The study also found that private vehicle speeds in the city centre at peak times will more than halve, reducing to seven kilometres per hour (km/h) by 2021 and down to five km/h by 2041.

For rail, the outlook is particularly bleak. Post electrification there are no options to increase peak train services to Britomart.

Auckland Transport Chair Lester Levy says the best solution is one that integrates the use of the entire transport network.

”The study underlines the importance of the CRL to improving the entire transport network. It provides a logical and factual basis on which the work already underway can continue.”

* The predictions take into account the assumed completion of all planned road improvements and are based on medium population growth projections.

Ends


Notes for editors:

Numbers
Auckland population, using a medium growth forecast, is predicted to be 2.2m in 2041, an increase of about 730,000 people

• An extra 400,000 dwellings will be required, with 70 per cent in the metropolitan urban limit

• Employment and residential numbers in the city centre are expected to almost double by 2041. Employment to more than 200,000 people and residential to 140,000. In addition, city centre student numbers are expected to increase by 30 per cent to 35,400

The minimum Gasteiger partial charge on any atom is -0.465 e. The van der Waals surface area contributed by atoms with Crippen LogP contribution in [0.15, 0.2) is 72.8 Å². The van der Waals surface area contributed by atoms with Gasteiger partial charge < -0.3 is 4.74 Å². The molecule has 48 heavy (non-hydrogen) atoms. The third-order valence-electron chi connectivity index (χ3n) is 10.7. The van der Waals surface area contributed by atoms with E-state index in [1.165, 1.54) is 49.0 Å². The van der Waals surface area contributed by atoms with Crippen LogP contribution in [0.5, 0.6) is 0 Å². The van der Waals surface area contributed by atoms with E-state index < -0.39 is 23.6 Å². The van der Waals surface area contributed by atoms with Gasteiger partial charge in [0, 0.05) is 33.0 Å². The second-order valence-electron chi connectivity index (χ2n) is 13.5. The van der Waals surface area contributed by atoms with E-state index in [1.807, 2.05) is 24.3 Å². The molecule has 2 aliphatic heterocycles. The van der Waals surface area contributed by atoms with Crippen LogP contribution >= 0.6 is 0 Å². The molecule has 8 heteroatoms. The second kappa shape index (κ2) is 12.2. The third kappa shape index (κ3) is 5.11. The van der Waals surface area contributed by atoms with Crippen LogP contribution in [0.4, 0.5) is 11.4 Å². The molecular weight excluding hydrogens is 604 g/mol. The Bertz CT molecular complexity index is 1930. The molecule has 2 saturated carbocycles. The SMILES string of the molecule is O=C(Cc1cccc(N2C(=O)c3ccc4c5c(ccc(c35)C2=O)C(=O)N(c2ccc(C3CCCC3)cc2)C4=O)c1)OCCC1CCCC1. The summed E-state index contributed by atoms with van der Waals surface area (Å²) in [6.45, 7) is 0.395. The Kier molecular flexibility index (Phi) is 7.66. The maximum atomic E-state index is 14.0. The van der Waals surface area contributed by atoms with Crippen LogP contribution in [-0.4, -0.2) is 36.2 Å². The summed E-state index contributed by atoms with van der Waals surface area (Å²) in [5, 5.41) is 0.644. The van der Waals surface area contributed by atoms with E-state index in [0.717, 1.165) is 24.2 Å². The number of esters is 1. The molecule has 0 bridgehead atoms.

• In 2021, the city centre will account for 17 per cent of Auckland’s gross domestic product (GDP) and this is estimated to grow to 25 per cent in 2041

• City centre public transport use is predicted to increase by 47 per cent in 2021

• A bus-only solution would require 20 per cent more buses in the city centre in peak hour

• Meeting the forecast demand in 2021 will require 199 buses on Symonds Street per peak hour and 250 in 2041, compared to the current 125

• Parking, loading and taxi zones on dedicated priority bus corridors would need to be removed

• Car travel times to the city centre from the southern growth area are likely to increase by 25 minutes between 2021-2041.

The full report can be viewed as a PDF on the Auckland Council website.

[Direct links:
Study technical report (17.5mb)
Supporting report (7.4mb)
Study technical report executive summary (950kb)
Graphic summary (2.7mb)
Questions and answers (79kb)]

© Scoop Media

 
 
 
 
 
Parliament Headlines | Politics Headlines | Regional Headlines

Gordon Campbell: On The Labour/Greens Deal (And The NZDF)

If Labour and the Greens were hoping their Budget Responsibility Rules (BRR) agreement would foster an unlikely alliance then hey… mission accomplished! Because it isn’t every day that Sue Bradford, the CTU and Matthew Hooton speak with one voice, as happened yesterday.